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CNA training program returns to TUSD
CNA training
Thanks to grant funding secured by Turlock Unified School District's Career Technical Education office, high school seniors recently completed their final clinical lab instruction for a Nursing Assistant Training Program. The program was last offered to students in 2017-18 (Photo contributed).

Turlock Unified School District is constantly expanding and improving its Career Technical Education offerings for students, and grant funding secured this year made it possible to once again offer an invaluable program for those looking to jumpstart their healthcare careers.

TUSD high school seniors enrolled in the district’s Nursing Assistant Training Program (NATP) went to their final lab at Turlock High School on Friday — one final step before taking their California Nursing Assistant exam to become certified. According to Director of CTE and Program Equity Tami Truax, grant money allowed TUSD to provide CNA training for students for the first time since the 2017-18 school year. 

TUSD seeks grant money each year to help support its wide variety of CTE programs, which include 10 industry sectors and 15 pathways for students in fields like agriculture, engineering, child development, health science and more. The CNA Program falls under the Health Science & Medical Technology sector via the Patient Care pathway.

Through the California Career Technical Education Incentive Grant, TUSD was able to secure $30,000 in order to provide CNA training for 15 students. CTE programs are meant to prepare students for both college as well as their future careers, and Truax emphasized the importance of a CNA program for students during a time when state projections point to a high demand for nursing and medical assistants.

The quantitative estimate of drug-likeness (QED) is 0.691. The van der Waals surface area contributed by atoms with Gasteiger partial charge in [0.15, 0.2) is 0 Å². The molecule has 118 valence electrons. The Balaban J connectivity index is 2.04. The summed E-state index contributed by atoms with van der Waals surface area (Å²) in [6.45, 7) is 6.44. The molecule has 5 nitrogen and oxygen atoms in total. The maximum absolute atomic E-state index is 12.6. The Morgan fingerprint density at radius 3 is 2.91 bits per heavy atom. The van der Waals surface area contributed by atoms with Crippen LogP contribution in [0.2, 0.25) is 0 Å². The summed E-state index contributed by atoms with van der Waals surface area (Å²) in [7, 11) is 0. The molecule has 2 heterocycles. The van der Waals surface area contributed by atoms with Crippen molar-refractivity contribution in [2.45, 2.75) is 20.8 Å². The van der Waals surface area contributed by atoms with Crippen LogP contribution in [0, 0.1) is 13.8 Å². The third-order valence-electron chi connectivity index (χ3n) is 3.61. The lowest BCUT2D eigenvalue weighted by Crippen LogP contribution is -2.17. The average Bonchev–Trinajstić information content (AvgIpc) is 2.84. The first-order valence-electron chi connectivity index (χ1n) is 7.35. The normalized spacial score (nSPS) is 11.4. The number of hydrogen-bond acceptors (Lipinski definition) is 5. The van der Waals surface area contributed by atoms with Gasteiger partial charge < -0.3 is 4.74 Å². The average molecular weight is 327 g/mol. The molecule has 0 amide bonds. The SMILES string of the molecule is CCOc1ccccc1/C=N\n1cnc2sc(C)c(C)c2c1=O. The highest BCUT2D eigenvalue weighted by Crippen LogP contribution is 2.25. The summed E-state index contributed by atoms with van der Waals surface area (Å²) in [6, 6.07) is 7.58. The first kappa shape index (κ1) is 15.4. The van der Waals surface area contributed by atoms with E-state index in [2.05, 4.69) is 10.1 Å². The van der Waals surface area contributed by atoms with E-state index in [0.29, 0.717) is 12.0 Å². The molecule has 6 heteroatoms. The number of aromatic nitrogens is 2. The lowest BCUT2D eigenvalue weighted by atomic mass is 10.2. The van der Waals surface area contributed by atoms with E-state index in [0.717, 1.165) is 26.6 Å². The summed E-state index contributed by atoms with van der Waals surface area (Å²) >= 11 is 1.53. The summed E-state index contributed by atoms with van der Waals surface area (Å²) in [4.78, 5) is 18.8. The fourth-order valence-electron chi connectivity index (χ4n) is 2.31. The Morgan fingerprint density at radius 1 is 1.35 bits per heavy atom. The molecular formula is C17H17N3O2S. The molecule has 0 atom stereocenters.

Thanks to collaboration with First Lady Permanente, Patient Care teacher Bernadette Galvan said students have been provided with training for a certificate which will open doors to countless opportunities in their future careers as health professionals.

“TUSD NATP participants that move on to become CNAs will most likely be hired quickly at skilled nursing facilities or hospitals, as they are in demand,” Galvan said. “This will help our students who graduate with both a high school diploma and a CNA certificate in their hands to immediately start their healthcare career and move up the medical career ladder.”

Each CTE program has a stakeholder committee comprised of industry leaders who provide guidance to ensure students are learning current job-ready skills, from recommending equipment to overseeing certifications and learning materials. First Lady Permanente had previously worked with Turlock Adult School and now helps ensure high school students are highly skilled and prepared to enter the workforce.

The NATP classes are held in the evenings, consisting of 100 clinical hours and 60 theory or didactic hours, including passing the CNA exam. CNAs provide direct patient care like personal patient hygiene, mobility, feeding and helping patients with ADLs (activities of daily living).

“CNAs are frontline workers with basic patient health care, which is a career in demand in Stanislaus County,” Galvan said.

With so many pathways to choose from, CTE has become an increasingly popular choice for TUSD students. CTE enrollment has remained steady with an average of 2,300 student enrollment over the past four years according to Truax, and each year CTE pathways continue to grow. 

While many of these programs provide students with the tools they need to enter the workforce, the technical and occupational knowledge gleaned during the experience also prepare them for the rigors of postsecondary education, Truax said. 

“I believe it is our role to prepare our students to become successful in whichever path they choose as they leave high school,” she said. “Since students will eventually enter the workforce either right out of high school or after college, we owe it to them to provide job skills that help them lead successful and productive lives.”